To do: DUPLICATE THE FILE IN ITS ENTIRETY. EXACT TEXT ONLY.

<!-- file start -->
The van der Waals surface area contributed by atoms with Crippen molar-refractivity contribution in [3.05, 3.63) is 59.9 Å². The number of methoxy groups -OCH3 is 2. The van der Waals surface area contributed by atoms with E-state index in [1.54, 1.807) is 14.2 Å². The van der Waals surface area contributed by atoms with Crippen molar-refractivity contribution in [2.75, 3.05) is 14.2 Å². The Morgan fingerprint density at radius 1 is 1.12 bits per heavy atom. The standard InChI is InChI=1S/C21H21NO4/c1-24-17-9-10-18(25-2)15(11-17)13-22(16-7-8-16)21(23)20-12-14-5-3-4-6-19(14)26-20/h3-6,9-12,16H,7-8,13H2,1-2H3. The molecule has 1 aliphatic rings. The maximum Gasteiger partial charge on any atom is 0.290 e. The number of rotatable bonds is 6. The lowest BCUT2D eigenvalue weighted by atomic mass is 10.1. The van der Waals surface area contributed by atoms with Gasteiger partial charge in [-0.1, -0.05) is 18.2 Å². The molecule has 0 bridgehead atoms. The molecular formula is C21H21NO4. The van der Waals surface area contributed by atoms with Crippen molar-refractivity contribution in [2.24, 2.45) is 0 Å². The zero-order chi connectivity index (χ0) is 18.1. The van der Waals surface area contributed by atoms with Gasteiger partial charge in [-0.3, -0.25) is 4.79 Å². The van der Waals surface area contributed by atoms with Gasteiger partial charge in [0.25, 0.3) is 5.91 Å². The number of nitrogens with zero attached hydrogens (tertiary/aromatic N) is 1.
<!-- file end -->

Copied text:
The van der Waals surface area contributed by atoms with Crippen molar-refractivity contribution in [3.05, 3.63) is 59.9 Å². The number of methoxy groups -OCH3 is 2. The van der Waals surface area contributed by atoms with E-state index in [1.54, 1.807) is 14.2 Å². The van der Waals surface area contributed by atoms with Crippen molar-refractivity contribution in [2.75, 3.05) is 14.2 Å². The Morgan fingerprint density at radius 1 is 1.12 bits per heavy atom. The standard InChI is InChI=1S/C21H21NO4/c1-24-17-9-10-18(25-2)15(11-17)13-22(16-7-8-16)21(23)20-12-14-5-3-4-6-19(14)26-20/h3-6,9-12,16H,7-8,13H2,1-2H3. The molecule has 1 aliphatic rings. The maximum Gasteiger partial charge on any atom is 0.290 e. The number of rotatable bonds is 6. The lowest BCUT2D eigenvalue weighted by atomic mass is 10.1. The van der Waals surface area contributed by atoms with Gasteiger partial charge in [-0.1, -0.05) is 18.2 Å². The molecule has 0 bridgehead atoms. The molecular formula is C21H21NO4. The van der Waals surface area contributed by atoms with Crippen molar-refractivity contribution in [2.24, 2.45) is 0 Å². The zero-order chi connectivity index (χ0) is 18.1. The van der Waals surface area contributed by atoms with Gasteiger partial charge in [-0.3, -0.25) is 4.79 Å². The van der Waals surface area contributed by atoms with Gasteiger partial charge in [0.25, 0.3) is 5.91 Å². The number of nitrogens with zero attached hydrogens (tertiary/aromatic N) is 1.